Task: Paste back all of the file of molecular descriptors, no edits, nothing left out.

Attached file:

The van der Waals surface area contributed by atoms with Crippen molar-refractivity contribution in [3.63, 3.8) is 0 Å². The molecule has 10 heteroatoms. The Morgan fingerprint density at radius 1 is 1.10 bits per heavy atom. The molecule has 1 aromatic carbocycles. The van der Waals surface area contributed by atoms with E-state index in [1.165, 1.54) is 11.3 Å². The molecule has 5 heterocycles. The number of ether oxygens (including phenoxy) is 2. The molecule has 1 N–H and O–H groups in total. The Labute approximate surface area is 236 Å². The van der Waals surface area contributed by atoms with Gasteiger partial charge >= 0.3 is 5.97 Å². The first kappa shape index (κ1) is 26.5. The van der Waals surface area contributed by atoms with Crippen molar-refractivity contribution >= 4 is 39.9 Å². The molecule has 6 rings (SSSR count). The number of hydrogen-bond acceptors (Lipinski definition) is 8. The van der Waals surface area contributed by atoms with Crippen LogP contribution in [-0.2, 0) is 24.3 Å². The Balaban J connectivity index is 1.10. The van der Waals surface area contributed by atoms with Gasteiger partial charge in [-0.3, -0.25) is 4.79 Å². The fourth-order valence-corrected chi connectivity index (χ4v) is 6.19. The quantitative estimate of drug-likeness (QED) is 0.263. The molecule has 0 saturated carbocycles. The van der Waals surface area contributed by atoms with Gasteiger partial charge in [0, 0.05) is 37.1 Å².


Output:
The van der Waals surface area contributed by atoms with Crippen molar-refractivity contribution in [3.63, 3.8) is 0 Å². The molecule has 10 heteroatoms. The Morgan fingerprint density at radius 1 is 1.10 bits per heavy atom. The molecule has 1 aromatic carbocycles. The van der Waals surface area contributed by atoms with E-state index in [1.165, 1.54) is 11.3 Å². The molecule has 5 heterocycles. The number of ether oxygens (including phenoxy) is 2. The molecule has 1 N–H and O–H groups in total. The Labute approximate surface area is 236 Å². The van der Waals surface area contributed by atoms with Gasteiger partial charge >= 0.3 is 5.97 Å². The first kappa shape index (κ1) is 26.5. The van der Waals surface area contributed by atoms with Crippen molar-refractivity contribution >= 4 is 39.9 Å². The molecule has 6 rings (SSSR count). The number of hydrogen-bond acceptors (Lipinski definition) is 8. The van der Waals surface area contributed by atoms with Crippen LogP contribution in [-0.2, 0) is 24.3 Å². The Balaban J connectivity index is 1.10. The van der Waals surface area contributed by atoms with Gasteiger partial charge in [-0.3, -0.25) is 4.79 Å². The fourth-order valence-corrected chi connectivity index (χ4v) is 6.19. The quantitative estimate of drug-likeness (QED) is 0.263. The molecule has 0 saturated carbocycles. The van der Waals surface area contributed by atoms with Gasteiger partial charge in [0, 0.05) is 37.1 Å².